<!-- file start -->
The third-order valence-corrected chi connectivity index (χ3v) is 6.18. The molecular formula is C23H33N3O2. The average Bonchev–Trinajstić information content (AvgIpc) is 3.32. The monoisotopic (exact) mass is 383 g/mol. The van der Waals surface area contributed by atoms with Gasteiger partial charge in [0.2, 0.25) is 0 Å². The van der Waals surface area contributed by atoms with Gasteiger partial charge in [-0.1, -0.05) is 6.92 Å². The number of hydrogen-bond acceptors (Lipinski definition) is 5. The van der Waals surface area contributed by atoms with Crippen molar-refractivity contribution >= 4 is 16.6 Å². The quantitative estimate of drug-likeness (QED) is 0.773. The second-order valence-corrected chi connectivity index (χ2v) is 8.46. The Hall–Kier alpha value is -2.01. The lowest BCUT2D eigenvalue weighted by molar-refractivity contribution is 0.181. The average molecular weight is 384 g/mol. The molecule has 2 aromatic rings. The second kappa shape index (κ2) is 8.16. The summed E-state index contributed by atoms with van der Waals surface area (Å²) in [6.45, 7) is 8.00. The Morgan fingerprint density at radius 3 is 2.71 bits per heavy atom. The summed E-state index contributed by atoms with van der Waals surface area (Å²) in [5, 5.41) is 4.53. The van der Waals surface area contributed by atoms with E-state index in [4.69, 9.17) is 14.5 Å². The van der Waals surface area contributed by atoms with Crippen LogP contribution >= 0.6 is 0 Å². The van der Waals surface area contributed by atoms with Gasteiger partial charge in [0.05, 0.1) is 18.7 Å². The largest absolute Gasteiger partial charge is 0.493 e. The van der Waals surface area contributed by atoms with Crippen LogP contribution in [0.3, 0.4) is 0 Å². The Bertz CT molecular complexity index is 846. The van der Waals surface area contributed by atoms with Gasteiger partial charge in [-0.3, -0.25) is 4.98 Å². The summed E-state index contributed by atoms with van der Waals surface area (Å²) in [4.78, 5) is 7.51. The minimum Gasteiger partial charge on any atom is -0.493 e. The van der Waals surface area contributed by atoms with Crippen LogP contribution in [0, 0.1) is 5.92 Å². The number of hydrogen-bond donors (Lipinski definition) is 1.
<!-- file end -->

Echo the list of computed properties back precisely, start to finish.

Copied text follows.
The third-order valence-corrected chi connectivity index (χ3v) is 6.18. The molecular formula is C23H33N3O2. The average Bonchev–Trinajstić information content (AvgIpc) is 3.32. The monoisotopic (exact) mass is 383 g/mol. The van der Waals surface area contributed by atoms with Gasteiger partial charge in [0.2, 0.25) is 0 Å². The van der Waals surface area contributed by atoms with Gasteiger partial charge in [-0.1, -0.05) is 6.92 Å². The number of hydrogen-bond acceptors (Lipinski definition) is 5. The van der Waals surface area contributed by atoms with Crippen molar-refractivity contribution >= 4 is 16.6 Å². The quantitative estimate of drug-likeness (QED) is 0.773. The second-order valence-corrected chi connectivity index (χ2v) is 8.46. The Hall–Kier alpha value is -2.01. The lowest BCUT2D eigenvalue weighted by molar-refractivity contribution is 0.181. The average molecular weight is 384 g/mol. The molecule has 2 aromatic rings. The second kappa shape index (κ2) is 8.16. The summed E-state index contributed by atoms with van der Waals surface area (Å²) in [6.45, 7) is 8.00. The Morgan fingerprint density at radius 3 is 2.71 bits per heavy atom. The summed E-state index contributed by atoms with van der Waals surface area (Å²) in [5, 5.41) is 4.53. The van der Waals surface area contributed by atoms with E-state index in [4.69, 9.17) is 14.5 Å². The van der Waals surface area contributed by atoms with Crippen LogP contribution >= 0.6 is 0 Å². The van der Waals surface area contributed by atoms with Gasteiger partial charge in [0.05, 0.1) is 18.7 Å². The largest absolute Gasteiger partial charge is 0.493 e. The van der Waals surface area contributed by atoms with Crippen LogP contribution in [0.3, 0.4) is 0 Å². The Bertz CT molecular complexity index is 846. The van der Waals surface area contributed by atoms with Gasteiger partial charge in [-0.3, -0.25) is 4.98 Å². The summed E-state index contributed by atoms with van der Waals surface area (Å²) in [4.78, 5) is 7.51. The minimum Gasteiger partial charge on any atom is -0.493 e. The van der Waals surface area contributed by atoms with Crippen LogP contribution in [0, 0.1) is 5.92 Å². The number of hydrogen-bond donors (Lipinski definition) is 1.